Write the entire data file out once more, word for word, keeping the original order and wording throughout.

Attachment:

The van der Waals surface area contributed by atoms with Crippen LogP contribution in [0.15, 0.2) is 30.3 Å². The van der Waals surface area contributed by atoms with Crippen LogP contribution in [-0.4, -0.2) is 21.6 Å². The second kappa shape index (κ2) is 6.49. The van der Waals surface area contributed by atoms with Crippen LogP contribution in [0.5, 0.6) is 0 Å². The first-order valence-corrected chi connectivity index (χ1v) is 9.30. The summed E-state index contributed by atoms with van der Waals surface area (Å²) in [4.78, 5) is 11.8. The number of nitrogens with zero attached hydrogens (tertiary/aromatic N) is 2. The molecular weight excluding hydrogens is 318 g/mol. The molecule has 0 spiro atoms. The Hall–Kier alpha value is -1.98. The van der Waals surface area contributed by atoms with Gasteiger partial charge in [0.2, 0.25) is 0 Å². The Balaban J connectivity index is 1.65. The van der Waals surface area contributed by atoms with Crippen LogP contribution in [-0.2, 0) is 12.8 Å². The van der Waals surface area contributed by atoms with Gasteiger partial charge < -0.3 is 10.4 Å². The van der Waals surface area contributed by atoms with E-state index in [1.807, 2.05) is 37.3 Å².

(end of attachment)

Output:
The van der Waals surface area contributed by atoms with Crippen LogP contribution in [0.15, 0.2) is 30.3 Å². The van der Waals surface area contributed by atoms with Crippen LogP contribution in [-0.4, -0.2) is 21.6 Å². The second kappa shape index (κ2) is 6.49. The van der Waals surface area contributed by atoms with Crippen LogP contribution in [0.5, 0.6) is 0 Å². The first-order valence-corrected chi connectivity index (χ1v) is 9.30. The summed E-state index contributed by atoms with van der Waals surface area (Å²) in [4.78, 5) is 11.8. The number of nitrogens with zero attached hydrogens (tertiary/aromatic N) is 2. The molecular weight excluding hydrogens is 318 g/mol. The molecule has 0 spiro atoms. The Hall–Kier alpha value is -1.98. The van der Waals surface area contributed by atoms with Gasteiger partial charge in [0.2, 0.25) is 0 Å². The Balaban J connectivity index is 1.65. The van der Waals surface area contributed by atoms with Crippen LogP contribution in [-0.2, 0) is 12.8 Å². The van der Waals surface area contributed by atoms with Gasteiger partial charge < -0.3 is 10.4 Å². The van der Waals surface area contributed by atoms with E-state index in [1.807, 2.05) is 37.3 Å².